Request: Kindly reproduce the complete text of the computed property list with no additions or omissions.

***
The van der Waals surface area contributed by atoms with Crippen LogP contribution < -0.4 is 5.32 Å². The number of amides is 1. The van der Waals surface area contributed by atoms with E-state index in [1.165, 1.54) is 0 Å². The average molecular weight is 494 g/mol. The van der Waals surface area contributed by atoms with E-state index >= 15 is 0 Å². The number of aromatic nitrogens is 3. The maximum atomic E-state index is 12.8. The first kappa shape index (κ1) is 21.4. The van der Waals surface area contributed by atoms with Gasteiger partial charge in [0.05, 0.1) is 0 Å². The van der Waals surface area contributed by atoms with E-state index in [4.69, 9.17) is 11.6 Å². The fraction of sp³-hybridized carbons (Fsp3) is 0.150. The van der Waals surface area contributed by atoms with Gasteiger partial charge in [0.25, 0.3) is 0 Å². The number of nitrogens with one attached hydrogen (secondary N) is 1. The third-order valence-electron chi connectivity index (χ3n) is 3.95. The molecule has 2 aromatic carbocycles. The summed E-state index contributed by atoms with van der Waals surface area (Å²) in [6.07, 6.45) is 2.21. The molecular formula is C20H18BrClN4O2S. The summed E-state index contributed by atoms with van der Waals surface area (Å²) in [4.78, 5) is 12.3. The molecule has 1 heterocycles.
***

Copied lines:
The van der Waals surface area contributed by atoms with Crippen LogP contribution < -0.4 is 5.32 Å². The number of amides is 1. The van der Waals surface area contributed by atoms with E-state index in [1.165, 1.54) is 0 Å². The average molecular weight is 494 g/mol. The van der Waals surface area contributed by atoms with E-state index >= 15 is 0 Å². The number of aromatic nitrogens is 3. The maximum atomic E-state index is 12.8. The first kappa shape index (κ1) is 21.4. The van der Waals surface area contributed by atoms with Gasteiger partial charge in [0.05, 0.1) is 0 Å². The van der Waals surface area contributed by atoms with E-state index in [4.69, 9.17) is 11.6 Å². The fraction of sp³-hybridized carbons (Fsp3) is 0.150. The van der Waals surface area contributed by atoms with Gasteiger partial charge in [0.25, 0.3) is 0 Å². The number of nitrogens with one attached hydrogen (secondary N) is 1. The third-order valence-electron chi connectivity index (χ3n) is 3.95. The molecule has 2 aromatic carbocycles. The summed E-state index contributed by atoms with van der Waals surface area (Å²) in [6.07, 6.45) is 2.21. The molecular formula is C20H18BrClN4O2S. The summed E-state index contributed by atoms with van der Waals surface area (Å²) in [4.78, 5) is 12.3. The molecule has 1 heterocycles.